I was officially dignosed with ADHD at the age of 39. This meant I had gone through my entire Golf Professional career without any idea that this was affecting me in so many ways. But you know what the amazing thing about having ADHD is? I would not be where I am today without it. Often when diagnosed with ADHD kids are given the label of being different, tainted, uncontrollable, distracted and very hard to work with. In fact I believe whole heartedly that it is BECAUSE I have ADHD that it allows me to be creative, kooky, personable, funny, social, positive, connect with kids and especially the ones with ADHD.ADHD more than you

I know what is happening in their heads, and because of this I make the experience the absolute BEST one for them every time. They are never a burden, but in fact I use their ADHD to boost their creativity, give them structure, (one of the amazing things I’ve discovered is that kids with ADHD thrive in a challenging yet structured environment such as golf) and at the same time let them be exactly who they are without feeling they are different. Watching their facial expressions change when they are praised instead of reprimanded (which a lot are used to) only makes them want to do it more.

I’m sure that there are a few other successful coaches who can sympathize and agree that they too would not be where they are today without ADHD. Some of the world’s most successful people have ADHD – Albert Einstien, Will Smith, Michael Jordan, Justin Timberlake to name a few (Read the Top 10 list HERE)216776_tomsan_adhd-bunny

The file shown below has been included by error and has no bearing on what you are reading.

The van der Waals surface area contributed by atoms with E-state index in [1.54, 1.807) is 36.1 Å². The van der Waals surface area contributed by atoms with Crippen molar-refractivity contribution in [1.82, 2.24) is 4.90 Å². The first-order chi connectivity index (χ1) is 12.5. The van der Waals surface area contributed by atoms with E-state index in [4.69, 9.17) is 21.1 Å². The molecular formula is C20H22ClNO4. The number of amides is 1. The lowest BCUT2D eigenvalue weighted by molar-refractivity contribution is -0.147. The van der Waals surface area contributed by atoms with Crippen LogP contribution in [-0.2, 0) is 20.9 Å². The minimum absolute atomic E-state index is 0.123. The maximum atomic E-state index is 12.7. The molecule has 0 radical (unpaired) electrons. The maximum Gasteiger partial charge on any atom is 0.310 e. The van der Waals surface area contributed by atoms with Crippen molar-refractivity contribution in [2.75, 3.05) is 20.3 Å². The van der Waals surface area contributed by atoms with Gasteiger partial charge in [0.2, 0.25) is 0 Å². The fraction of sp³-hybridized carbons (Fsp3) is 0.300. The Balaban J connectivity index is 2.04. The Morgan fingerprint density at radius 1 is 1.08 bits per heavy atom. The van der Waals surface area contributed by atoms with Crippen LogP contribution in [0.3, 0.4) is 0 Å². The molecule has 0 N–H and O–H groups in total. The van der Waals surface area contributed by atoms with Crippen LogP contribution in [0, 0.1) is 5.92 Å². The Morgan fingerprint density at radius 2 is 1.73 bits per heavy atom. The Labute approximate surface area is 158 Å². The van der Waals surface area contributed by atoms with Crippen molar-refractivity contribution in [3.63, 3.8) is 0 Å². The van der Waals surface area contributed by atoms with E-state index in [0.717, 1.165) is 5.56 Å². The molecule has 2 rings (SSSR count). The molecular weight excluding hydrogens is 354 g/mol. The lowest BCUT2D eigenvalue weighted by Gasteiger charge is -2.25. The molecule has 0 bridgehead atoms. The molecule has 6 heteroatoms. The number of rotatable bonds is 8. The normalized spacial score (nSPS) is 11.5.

As golf professionals we aren’t given any training with regards to dealing with kids who have ADHD. In fact a large part of kids are still undiagnosed because parents don’t either believe that ADHD exists or that it’s just a phase of their development. So we are interacting with kids that have no idea what makes them be impulsive, interrupt and distracted. This leads to us trying to control their behaviour and rather than knowing some key strategies or unless you are an incredibly fast learner, most likely struggle with balancing your clinic, camp or lesson. I am here to tell you that it’s perfectly OK for you to feel that way. It can be down right exhausting putting so much effort into ONE child when you have 5 others that need your attention and this child is taking up most of your time and brain power. They are trying to cope with what you are telling them, they really are, so we must realize there are about 25 other things flashing across their brain at the same time.